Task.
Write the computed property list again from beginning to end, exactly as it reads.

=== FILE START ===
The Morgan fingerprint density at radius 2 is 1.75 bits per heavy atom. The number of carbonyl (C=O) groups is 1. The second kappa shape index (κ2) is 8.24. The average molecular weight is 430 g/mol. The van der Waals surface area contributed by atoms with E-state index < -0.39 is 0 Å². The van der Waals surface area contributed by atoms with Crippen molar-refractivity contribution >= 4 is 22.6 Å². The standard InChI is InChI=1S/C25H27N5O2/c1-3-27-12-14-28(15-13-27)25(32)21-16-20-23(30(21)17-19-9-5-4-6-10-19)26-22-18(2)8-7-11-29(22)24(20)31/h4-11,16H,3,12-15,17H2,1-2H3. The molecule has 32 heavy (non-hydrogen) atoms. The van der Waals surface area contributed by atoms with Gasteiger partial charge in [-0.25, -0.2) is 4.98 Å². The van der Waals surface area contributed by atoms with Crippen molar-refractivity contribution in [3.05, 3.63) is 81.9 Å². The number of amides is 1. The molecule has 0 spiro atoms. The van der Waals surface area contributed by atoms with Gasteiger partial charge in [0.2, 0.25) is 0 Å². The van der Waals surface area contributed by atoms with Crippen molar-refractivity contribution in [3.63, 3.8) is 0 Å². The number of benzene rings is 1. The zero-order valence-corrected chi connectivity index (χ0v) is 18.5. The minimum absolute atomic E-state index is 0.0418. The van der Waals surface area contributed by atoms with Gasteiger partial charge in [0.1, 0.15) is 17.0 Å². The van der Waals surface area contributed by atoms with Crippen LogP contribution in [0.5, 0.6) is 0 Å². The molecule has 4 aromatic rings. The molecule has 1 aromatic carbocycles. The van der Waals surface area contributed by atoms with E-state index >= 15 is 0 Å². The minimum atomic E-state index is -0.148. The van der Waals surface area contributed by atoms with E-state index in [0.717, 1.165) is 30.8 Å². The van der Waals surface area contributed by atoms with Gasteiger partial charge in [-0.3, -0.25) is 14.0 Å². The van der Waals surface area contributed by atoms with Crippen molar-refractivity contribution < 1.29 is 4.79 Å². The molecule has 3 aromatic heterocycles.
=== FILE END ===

The Morgan fingerprint density at radius 2 is 1.75 bits per heavy atom. The number of carbonyl (C=O) groups is 1. The second kappa shape index (κ2) is 8.24. The average molecular weight is 430 g/mol. The van der Waals surface area contributed by atoms with E-state index < -0.39 is 0 Å². The van der Waals surface area contributed by atoms with Crippen molar-refractivity contribution >= 4 is 22.6 Å². The standard InChI is InChI=1S/C25H27N5O2/c1-3-27-12-14-28(15-13-27)25(32)21-16-20-23(30(21)17-19-9-5-4-6-10-19)26-22-18(2)8-7-11-29(22)24(20)31/h4-11,16H,3,12-15,17H2,1-2H3. The molecule has 32 heavy (non-hydrogen) atoms. The van der Waals surface area contributed by atoms with Gasteiger partial charge in [-0.25, -0.2) is 4.98 Å². The van der Waals surface area contributed by atoms with Crippen molar-refractivity contribution in [3.05, 3.63) is 81.9 Å². The number of amides is 1. The molecule has 0 spiro atoms. The van der Waals surface area contributed by atoms with Gasteiger partial charge in [0.2, 0.25) is 0 Å². The van der Waals surface area contributed by atoms with Crippen molar-refractivity contribution in [3.63, 3.8) is 0 Å². The number of benzene rings is 1. The zero-order valence-corrected chi connectivity index (χ0v) is 18.5. The minimum absolute atomic E-state index is 0.0418. The van der Waals surface area contributed by atoms with Gasteiger partial charge in [0.1, 0.15) is 17.0 Å². The van der Waals surface area contributed by atoms with Crippen LogP contribution in [0.5, 0.6) is 0 Å². The molecule has 4 aromatic rings. The molecule has 1 aromatic carbocycles. The van der Waals surface area contributed by atoms with E-state index >= 15 is 0 Å². The minimum atomic E-state index is -0.148. The van der Waals surface area contributed by atoms with E-state index in [0.717, 1.165) is 30.8 Å². The van der Waals surface area contributed by atoms with Gasteiger partial charge in [-0.3, -0.25) is 14.0 Å². The van der Waals surface area contributed by atoms with Crippen molar-refractivity contribution < 1.29 is 4.79 Å². The molecule has 3 aromatic heterocycles.